Frank Ocean spent much of his early music career in the shadows, ghostwriting for big-name artists Justin Bieber and John Legend. But when he debuted his own records in 2011 and 2012, he literally came out with a bang. His first record, Nostalgia, Ultra, was met with critical acclaim and controversy, as other artists didn’t approve of him sampling their music for his own songs. Ocean’s release of Channel Orange the next year was met with more acclaim and controversy. But this time, it was personal. Writing about the inspiration for his new songs in an open letter, he revealed that he was once in a same-sex relationship. This revelation challenged the frequently homophobic music industry, and signaled a shift in diversity and societal acceptance for all artists.
Awards and recognition: 2 Grammy Awards for various categories (2013); 3 MTV Video Music Award nominations for various categories (2012); 2 BET Hip Hop Award nominations (2011); GQ Magazine’s “Rookie of the Year (2011)
If you haven’t heard of this actress, you probably don’t watch a lot of TV, or movies, or surf the internet because once you’ve heard of her, you’ve heard of her. Jennifer Lawrence first gained mass attention when she earned an Oscar nomination for her performance in Winter’s Bone. And although she didn’t win the trophy that night, she’s been winning the hearts of many millennials ever since with her particularly unusual candor and wicked sense of humor. Most recently, she blasted unnamed movie producers for threatening to fire her over her weight. “If anyone tries to whisper the word ‘diet,’ I’m like, ‘You can go f—k yourself,” she told Harper’s Bazaar UK.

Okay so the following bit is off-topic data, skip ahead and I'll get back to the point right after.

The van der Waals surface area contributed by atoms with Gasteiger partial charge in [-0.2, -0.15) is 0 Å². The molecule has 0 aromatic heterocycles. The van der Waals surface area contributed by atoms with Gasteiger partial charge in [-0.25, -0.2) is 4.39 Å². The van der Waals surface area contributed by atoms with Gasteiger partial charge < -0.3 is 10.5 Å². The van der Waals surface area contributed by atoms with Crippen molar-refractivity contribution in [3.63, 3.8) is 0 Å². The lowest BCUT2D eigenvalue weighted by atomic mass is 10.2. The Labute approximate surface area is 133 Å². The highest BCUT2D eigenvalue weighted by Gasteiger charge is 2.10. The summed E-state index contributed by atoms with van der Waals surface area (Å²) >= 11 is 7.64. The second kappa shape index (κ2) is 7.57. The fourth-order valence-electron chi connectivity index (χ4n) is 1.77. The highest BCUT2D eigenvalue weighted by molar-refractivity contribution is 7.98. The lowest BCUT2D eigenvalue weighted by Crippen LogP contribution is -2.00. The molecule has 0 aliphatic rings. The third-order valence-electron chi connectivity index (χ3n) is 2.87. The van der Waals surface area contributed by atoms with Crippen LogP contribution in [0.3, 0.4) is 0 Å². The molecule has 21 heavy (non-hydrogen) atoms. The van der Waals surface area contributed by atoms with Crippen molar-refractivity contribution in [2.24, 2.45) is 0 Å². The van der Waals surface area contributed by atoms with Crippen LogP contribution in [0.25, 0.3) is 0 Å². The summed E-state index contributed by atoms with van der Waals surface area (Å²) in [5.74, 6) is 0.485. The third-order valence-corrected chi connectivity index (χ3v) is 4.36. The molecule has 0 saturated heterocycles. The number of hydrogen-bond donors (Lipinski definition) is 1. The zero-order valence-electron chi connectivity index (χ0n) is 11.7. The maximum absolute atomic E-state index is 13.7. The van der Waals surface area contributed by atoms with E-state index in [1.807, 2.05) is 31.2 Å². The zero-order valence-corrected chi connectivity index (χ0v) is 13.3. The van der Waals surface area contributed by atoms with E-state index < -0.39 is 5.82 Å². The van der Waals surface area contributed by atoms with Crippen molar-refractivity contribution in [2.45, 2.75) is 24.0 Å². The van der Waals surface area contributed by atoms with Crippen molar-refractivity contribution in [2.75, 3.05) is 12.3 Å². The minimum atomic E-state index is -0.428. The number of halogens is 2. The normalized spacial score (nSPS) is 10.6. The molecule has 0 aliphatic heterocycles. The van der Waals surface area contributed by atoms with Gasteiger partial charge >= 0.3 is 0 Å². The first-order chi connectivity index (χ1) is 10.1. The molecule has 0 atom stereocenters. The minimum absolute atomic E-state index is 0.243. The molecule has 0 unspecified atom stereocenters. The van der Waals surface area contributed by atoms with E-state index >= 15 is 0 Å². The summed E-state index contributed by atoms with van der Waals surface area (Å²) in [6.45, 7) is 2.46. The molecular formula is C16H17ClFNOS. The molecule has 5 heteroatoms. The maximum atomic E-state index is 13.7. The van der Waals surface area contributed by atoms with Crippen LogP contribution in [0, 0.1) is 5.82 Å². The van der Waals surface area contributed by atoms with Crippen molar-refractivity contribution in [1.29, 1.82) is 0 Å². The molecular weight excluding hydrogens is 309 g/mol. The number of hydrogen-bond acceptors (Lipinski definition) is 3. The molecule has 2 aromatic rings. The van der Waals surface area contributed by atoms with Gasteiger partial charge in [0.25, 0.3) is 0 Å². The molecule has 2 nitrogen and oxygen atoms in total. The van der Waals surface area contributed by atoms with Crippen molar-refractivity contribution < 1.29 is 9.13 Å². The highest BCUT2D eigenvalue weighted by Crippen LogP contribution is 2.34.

But the Silver Linings Playbook and Hunger Games star is certainly not wanting for work. She currently has seven films set to release within the next few years, and is rumored to be filming an eighth.